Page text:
12.23.2007

Media suddenly discovers the flaws of Giuliani's strategy

The press has apparently and finally decided to cover the fact that Rudy Giuliani's late state strategy was political insanity. With 10 days to Iowa, the New York Times prints a front pager today recounting the troubles of the Giuliani campaign and explaining how much Giuliani's decision of skipping the early states is hurting him -- especially as he is now left completely out of the media spotlight as everyone is covering Iowa, a state he conceded months ago.

It has been months that I have been skeptical of Giuliani's strategy and had trouble understanding why he was consistently ranked first in GOP rankings when he was unlikely to get any victory for the first 26 days of voting, until January. So I'm glad everyone else is now catching on.

But it is striking that Giuliani's strategy is being deemed a failure just as there is a small opening for it to work.

For months, Rudy's problem was that Romney looked unbeatable in Iowa and New Hampshire -- and with that he looked set to sweep his way through states like Michigan and even perhaps South Carolina. It was then really hard to understand how in the world Giuliani was hoping to contain Romney's momentum by January 29th or February 5th, even in states like California and New York.

Now at least, Romney's on the verge of being eliminated as he is led in Iowa by Huckabee and forced in a tie in New Hampshire with John McCain. If Romney is out on January 9th with Huckabee and McCain the early victors, how big a door would that be for Giuliani to sneak back in this thing? Huck and McCain would fight it out in Michigan and South Carolina and the race would remain completetly muddied all the way to Florida -- allowing Giuliani to at least be competitive.

This does not mean that Giuliani's strategy was in any way sound. His campaign liked to argue that he has momentum-proof leads in the later states, but it is now clear that his big state strategy is in shambles with his numbers collapsing accross the board. This means that even with a muddied race, Giuliani is not sure of getting Florida or California at all anymore; not to mention that he has been out of the spotlight and is likely to continue not being covered for a while.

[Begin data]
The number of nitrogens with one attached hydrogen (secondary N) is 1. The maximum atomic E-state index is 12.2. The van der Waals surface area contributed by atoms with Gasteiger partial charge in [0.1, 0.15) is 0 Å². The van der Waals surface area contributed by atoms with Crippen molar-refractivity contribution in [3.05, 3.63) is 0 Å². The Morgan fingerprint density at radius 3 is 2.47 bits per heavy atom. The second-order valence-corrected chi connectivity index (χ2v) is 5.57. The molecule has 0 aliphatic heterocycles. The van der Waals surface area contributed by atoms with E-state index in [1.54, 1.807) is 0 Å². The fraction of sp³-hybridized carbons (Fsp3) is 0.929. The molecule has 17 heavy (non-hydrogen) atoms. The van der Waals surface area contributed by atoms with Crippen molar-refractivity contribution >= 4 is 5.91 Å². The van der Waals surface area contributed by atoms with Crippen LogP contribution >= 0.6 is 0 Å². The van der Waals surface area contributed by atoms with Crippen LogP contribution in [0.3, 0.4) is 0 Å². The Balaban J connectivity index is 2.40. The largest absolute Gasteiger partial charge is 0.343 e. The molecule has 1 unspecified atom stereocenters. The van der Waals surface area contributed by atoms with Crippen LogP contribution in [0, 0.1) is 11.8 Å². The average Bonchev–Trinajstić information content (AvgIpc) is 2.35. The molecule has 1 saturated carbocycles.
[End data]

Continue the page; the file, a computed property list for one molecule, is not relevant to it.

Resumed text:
At least with the rise of Huck and McCain, the race would become a three-way brawl instead of a one-man sweep and allow Rudy to fight it out. Which is why it's bad for him that the media is jumping on the "Rudy's strategy is dumb" bandwagon just when it is starting to have a chanc. The press is now only covering story-lines relating to his stay at the hospital, his trips to the Hampton or whether he wants to win this at all. Giuliani's hospital stay especially has dominated this week's news cycle; and while candidates' health is important, there doesn't seem to be enough here to merit obsessive coverage.

After glowing with praise for month and without anything in Giuliani's strategy really changing, the media has now decided they don't think Rudy is working at it hard enough and are releasing a barrage of stories to prove it. And given that Giuliani needs the media more than any other candidate since he will not be involved in any actual news-making in Iowa and new Hampshire, this could very well make him sink.

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